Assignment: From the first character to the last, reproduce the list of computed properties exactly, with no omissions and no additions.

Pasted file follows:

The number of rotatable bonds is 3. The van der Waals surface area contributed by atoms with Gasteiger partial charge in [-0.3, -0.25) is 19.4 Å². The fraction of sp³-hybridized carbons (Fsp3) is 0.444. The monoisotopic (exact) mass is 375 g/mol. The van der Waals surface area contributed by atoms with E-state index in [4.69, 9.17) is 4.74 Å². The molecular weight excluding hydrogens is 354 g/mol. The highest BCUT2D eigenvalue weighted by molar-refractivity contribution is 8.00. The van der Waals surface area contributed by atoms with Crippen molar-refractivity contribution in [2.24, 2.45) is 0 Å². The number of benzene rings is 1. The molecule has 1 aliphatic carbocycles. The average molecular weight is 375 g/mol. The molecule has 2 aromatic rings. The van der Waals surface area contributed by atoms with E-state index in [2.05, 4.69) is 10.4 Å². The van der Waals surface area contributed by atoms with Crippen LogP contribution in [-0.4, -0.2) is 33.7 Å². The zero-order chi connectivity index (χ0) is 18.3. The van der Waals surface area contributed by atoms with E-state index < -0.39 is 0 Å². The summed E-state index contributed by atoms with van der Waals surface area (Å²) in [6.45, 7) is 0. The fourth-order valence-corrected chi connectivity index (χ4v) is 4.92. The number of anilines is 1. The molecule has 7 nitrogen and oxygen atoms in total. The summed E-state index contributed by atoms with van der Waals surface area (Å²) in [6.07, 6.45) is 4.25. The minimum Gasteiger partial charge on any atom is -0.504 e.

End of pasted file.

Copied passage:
The number of rotatable bonds is 3. The van der Waals surface area contributed by atoms with Gasteiger partial charge in [-0.3, -0.25) is 19.4 Å². The fraction of sp³-hybridized carbons (Fsp3) is 0.444. The monoisotopic (exact) mass is 375 g/mol. The van der Waals surface area contributed by atoms with E-state index in [4.69, 9.17) is 4.74 Å². The molecular weight excluding hydrogens is 354 g/mol. The highest BCUT2D eigenvalue weighted by molar-refractivity contribution is 8.00. The van der Waals surface area contributed by atoms with Crippen molar-refractivity contribution in [2.24, 2.45) is 0 Å². The number of benzene rings is 1. The molecule has 1 aliphatic carbocycles. The average molecular weight is 375 g/mol. The molecule has 2 aromatic rings. The van der Waals surface area contributed by atoms with E-state index in [2.05, 4.69) is 10.4 Å². The van der Waals surface area contributed by atoms with Crippen LogP contribution in [-0.4, -0.2) is 33.7 Å². The zero-order chi connectivity index (χ0) is 18.3. The van der Waals surface area contributed by atoms with E-state index < -0.39 is 0 Å². The summed E-state index contributed by atoms with van der Waals surface area (Å²) in [6.45, 7) is 0. The fourth-order valence-corrected chi connectivity index (χ4v) is 4.92. The number of anilines is 1. The molecule has 7 nitrogen and oxygen atoms in total. The summed E-state index contributed by atoms with van der Waals surface area (Å²) in [6.07, 6.45) is 4.25. The minimum Gasteiger partial charge on any atom is -0.504 e.